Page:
Alaska Airlines confirmed Wednesday that Elizabeth Sedway was asked to leave the plane after airline employees consulted with a physician about her condition.
Alaska Airlines spokeswoman Bobbie Egan said that while the company regrets the inconvenience to Sedway and her family, airline employees followed company procedures and the advice of trained medical personnel in the case. The airline, like most others around the country, uses a company called MedLink to assess a passenger's health when concerns are raised, Egan said.
"We are doing a thorough investigation ourselves of this situation," Egan said, "and we certainly apologize and regret the inconvenience that Ms. Sedway experienced."
Egan added that the flight from Hawaii to the mainland offers no opportunity to make medical emergency landings for many hours while over the ocean and that the employees involved "acted out of the concern and for the welfare of our customer."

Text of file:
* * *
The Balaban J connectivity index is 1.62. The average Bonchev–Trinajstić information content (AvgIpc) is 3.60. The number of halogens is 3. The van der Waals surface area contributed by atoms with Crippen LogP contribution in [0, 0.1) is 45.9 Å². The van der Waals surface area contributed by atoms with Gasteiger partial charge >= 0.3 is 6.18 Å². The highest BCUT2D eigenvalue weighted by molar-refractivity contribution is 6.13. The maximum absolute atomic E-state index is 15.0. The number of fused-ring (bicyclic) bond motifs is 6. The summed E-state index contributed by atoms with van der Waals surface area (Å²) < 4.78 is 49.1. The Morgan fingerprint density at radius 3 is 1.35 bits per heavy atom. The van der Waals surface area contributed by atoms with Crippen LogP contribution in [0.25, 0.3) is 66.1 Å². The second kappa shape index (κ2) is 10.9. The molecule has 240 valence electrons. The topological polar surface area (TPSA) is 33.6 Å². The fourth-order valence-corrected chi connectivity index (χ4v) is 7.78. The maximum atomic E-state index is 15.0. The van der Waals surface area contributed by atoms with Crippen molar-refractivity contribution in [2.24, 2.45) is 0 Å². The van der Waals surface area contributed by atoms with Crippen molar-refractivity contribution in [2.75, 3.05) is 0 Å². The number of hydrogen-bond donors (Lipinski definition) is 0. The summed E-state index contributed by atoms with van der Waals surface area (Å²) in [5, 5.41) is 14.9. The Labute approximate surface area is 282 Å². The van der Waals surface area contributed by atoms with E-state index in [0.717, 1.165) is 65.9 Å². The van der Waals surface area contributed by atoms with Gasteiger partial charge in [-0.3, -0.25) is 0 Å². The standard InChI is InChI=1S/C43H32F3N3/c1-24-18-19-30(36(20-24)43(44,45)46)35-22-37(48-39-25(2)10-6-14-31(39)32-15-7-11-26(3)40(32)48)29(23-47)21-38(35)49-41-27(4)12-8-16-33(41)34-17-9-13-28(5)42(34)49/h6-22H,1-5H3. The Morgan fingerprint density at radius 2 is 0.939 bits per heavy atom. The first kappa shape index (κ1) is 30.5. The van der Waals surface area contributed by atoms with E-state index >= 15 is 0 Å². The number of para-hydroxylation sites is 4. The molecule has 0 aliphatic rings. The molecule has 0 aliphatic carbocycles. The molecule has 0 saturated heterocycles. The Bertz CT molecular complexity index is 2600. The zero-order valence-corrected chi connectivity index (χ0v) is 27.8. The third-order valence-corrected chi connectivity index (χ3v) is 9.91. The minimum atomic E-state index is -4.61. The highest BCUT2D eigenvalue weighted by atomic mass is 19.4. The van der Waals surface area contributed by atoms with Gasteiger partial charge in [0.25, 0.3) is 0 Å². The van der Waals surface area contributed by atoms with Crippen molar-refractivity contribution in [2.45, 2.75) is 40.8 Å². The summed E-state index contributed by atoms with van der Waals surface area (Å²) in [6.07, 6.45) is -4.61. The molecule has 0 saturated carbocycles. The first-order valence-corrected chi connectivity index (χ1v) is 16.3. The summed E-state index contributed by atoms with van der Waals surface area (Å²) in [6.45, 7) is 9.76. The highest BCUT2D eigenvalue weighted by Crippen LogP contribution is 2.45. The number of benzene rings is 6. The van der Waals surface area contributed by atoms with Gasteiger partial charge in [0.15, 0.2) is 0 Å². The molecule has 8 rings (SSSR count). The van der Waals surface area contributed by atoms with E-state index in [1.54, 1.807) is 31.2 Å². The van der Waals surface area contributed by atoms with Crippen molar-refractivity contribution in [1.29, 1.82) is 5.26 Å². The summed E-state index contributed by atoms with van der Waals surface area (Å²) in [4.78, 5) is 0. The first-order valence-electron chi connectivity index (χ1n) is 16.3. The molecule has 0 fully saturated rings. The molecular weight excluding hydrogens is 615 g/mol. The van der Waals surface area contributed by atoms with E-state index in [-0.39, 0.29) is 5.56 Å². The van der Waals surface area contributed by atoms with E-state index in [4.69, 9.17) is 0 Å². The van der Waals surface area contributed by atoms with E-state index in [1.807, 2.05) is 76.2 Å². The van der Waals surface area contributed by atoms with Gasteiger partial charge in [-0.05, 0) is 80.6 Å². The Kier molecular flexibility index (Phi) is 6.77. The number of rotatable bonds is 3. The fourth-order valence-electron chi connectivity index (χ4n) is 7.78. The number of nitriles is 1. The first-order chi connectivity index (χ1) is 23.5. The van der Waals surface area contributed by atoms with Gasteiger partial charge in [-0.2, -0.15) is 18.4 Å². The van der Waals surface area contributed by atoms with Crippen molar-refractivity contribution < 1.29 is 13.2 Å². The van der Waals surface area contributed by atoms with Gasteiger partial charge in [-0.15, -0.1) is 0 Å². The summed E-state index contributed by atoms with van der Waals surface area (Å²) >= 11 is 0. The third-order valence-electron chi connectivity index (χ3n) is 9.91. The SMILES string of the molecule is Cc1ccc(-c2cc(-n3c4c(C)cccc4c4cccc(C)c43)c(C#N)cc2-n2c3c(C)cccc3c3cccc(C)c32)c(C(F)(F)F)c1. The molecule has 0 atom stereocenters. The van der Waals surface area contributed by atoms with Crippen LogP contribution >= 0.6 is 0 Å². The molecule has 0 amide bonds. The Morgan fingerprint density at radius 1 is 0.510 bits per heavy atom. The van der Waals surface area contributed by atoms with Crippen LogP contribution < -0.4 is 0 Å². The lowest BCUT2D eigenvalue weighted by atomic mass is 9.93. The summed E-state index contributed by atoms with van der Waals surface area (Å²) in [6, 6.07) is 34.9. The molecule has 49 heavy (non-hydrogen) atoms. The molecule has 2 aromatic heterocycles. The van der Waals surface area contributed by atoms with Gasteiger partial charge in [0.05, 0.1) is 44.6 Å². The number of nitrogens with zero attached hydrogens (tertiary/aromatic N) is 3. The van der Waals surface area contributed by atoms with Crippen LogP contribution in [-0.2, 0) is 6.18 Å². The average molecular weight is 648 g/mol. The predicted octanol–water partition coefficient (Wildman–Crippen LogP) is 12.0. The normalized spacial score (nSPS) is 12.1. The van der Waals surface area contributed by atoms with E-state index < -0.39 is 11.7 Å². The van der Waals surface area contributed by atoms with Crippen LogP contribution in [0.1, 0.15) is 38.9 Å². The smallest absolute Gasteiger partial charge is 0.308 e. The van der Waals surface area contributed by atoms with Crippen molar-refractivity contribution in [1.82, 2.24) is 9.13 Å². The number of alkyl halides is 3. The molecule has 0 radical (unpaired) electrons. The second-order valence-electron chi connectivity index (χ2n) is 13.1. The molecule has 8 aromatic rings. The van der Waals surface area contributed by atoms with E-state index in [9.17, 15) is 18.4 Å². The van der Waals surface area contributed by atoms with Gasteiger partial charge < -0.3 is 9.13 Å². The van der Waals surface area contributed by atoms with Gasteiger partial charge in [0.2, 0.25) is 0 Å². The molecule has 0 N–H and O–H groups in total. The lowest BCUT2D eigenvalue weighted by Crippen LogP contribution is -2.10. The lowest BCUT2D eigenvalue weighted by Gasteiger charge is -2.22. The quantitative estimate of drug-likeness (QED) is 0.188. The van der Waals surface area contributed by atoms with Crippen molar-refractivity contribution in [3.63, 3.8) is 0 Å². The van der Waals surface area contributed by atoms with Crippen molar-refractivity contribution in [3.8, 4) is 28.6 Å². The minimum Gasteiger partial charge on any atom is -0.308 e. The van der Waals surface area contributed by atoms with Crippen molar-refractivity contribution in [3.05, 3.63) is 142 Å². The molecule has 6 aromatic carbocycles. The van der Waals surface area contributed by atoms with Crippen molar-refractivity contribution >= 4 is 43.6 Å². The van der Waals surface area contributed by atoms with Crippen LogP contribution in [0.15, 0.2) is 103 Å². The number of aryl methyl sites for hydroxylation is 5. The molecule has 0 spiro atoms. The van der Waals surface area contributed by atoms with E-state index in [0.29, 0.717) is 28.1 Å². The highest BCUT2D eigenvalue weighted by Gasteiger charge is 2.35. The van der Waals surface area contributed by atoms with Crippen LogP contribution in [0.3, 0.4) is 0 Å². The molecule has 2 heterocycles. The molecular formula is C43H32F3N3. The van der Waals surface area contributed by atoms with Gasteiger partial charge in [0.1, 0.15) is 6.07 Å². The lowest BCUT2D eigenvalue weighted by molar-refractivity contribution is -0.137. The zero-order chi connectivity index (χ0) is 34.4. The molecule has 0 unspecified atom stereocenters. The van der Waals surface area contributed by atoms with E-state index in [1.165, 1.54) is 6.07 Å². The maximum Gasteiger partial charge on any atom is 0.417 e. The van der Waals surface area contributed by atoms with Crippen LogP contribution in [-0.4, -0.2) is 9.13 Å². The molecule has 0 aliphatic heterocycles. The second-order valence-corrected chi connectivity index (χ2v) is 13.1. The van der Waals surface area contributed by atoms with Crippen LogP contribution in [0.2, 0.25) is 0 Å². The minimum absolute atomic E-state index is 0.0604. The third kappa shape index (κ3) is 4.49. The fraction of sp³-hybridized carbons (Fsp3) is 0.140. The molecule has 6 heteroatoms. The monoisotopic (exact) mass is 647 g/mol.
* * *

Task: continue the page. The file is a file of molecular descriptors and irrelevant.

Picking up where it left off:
Sedway said in an email to The Associated Press on Wednesday that all she could say is that she and her family "have been humbled by all the attention." Messages from the AP seeking further comment were not answered.
"We are spending the evening together as a family," Sedway wrote in the email. "I'm sorry I can't offer you any more than that tonight."
It was not clear Wednesday if Sedway was back in San Jose or if she remained in Hawaii.
There are precautions that travellers with cancer should take, according to Cancer.net, the American Society of Clinical Oncology's patient information website.
Some patients may not be able to fly because oxygen levels and changes in air pressure at high altitudes can be dangerous. Changes in air pressure during a flight can also trigger swelling in the arms, legs or other parts of the body for people who have had lymph nodes removed. The website also notes that people with cancer are at a higher risk of developing a blood clot after sitting through a long flight.
Information from: San Francisco Chronicle, http://www.sfgate.comSuggest a correction